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-   -   "on-duty" vs. "off-duty" police weapons. (http://forum.imfdb.org/showthread.php?t=2204)

2wingo 05-13-2013 11:14 PM

"on-duty" vs. "off-duty" police weapons.
 
I notice that these terms get thrown around a lot, and it has raised a few questions:

1.) Are cops not allowed to carry their issued sidearm when not on duty?

2.) Are they obligated to carry only what their department issues them when on duty, or can they also carry their own choice of sidearm?

SPEMack618 05-14-2013 04:03 PM

JCordell can probably shed some more light on this.

However, in my city/county, it isn't so much that the officers aren't allowed to carry their issue piece while off duty, in fact, all of our Deputies are mandated to carry off duty, but just a matter of convience.

The Dept. issues the Glock 17 and the Glock 22, several Deputies carry Government Models, and one carries a S&W Model 13, loaded with the "FBI Load."

Those are big, full sized guns. Kinda hard to carry when not wearing a full duty belt.

So, hence the off duty piece.

Excalibur 05-14-2013 05:52 PM

I asked my buddy in my local PD. He said that to carry any personal weapon for off duty, you would have to qualify with it just as you would you on duty gun. His department uses the Glock 22/23s and his off duty, depending on weather is the Glock 29 or the S&W Bodyguard .380

2wingo 05-14-2013 11:09 PM

Quote:

Originally Posted by Excalibur (Post 39056)
I asked my buddy in my local PD. He said that to carry any personal weapon for off duty, you would have to qualify with it just as you would you on duty gun. His department uses the Glock 22/23s and his off duty, depending on weather is the Glock 29 or the S&W Bodyguard .380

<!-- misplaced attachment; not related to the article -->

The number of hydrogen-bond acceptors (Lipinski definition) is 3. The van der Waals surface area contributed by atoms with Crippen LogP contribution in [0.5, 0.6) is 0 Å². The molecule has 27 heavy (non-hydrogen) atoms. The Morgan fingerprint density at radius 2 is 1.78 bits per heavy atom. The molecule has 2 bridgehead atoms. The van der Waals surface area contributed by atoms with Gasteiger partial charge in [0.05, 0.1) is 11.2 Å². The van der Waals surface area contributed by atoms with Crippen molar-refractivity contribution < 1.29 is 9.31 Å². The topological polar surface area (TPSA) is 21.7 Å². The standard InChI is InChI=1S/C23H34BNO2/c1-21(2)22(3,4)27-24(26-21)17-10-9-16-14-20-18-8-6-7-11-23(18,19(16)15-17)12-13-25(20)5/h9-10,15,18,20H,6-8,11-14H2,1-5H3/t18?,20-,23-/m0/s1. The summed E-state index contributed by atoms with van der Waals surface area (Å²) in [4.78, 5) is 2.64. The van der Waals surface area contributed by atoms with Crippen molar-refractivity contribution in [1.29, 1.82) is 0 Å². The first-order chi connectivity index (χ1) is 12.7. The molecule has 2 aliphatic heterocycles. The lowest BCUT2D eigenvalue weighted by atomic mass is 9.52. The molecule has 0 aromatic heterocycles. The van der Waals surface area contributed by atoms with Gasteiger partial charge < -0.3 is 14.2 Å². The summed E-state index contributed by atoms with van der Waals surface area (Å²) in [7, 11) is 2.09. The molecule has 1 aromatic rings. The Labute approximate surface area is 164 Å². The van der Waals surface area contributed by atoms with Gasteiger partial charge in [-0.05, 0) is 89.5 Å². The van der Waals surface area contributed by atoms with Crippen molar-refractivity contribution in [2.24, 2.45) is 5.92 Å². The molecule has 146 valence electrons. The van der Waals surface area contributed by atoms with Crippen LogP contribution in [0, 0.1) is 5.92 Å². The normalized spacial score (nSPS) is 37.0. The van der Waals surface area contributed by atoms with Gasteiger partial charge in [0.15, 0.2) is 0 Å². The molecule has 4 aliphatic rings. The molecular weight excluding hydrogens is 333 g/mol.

What exactly constitutes "qualifying?"

SPEMack618 05-14-2013 11:16 PM

Depends on the department and the officer's job.

Generally, it isn't that much, but enough to ensure proficiency, sometimes.

Like, I said it varies by department.

I recently got promoted in the Guard. No more squad to lead, instead I work in the S-3 shop.

Our last qualification, I fired 50 rounds from my Beretta for no score, just shoot the weapon and show I can reload.

The last time before that when I qualified, I shot for score like I was shooting for an expert medal again., which was only 30 rounds, but for score.

funkychinaman 05-14-2013 11:17 PM

Quote:

Originally Posted by 2wingo (Post 39061)
What exactly constitutes "qualifying?"

Demonstrating competence with the weapon.

Excalibur 05-15-2013 01:39 AM

And most cops would just go through the motions of qualifications. They would score the LOWEST possible of points that is needed to pass and then move onto their careers. Some, which I like, are perfectionists and they won't leave until they score the highest.

2wingo 05-15-2013 11:13 PM

Quote:

Originally Posted by Excalibur (Post 39064)
And most cops would just go through the motions of qualifications. They would score the LOWEST possible of points that is needed to pass and then move onto their careers. Some, which I like, are perfectionists and they won't leave until they score the highest.

Could an officer attempt qualification with any firearm, say, a single-action revolver?

SPEMack618 05-15-2013 11:33 PM

Again, depends on the department. Generally, you have to qualify with what you carry.

Some more rural departments let their officers carry anything, assuming they can qualify with it.

I have a picture of my county's Sheriff and his two deputies, circa 1932, and one of them has a Colt M-1873 of some sort.

AdAstra2009 05-16-2013 04:08 AM

Everything depends on what department your in. My local department for example requires you to carry while you are in the county and that it must be concealed. Also by default you carry your duty weapon off duty unless you opt to qualify with another gun for off duty.


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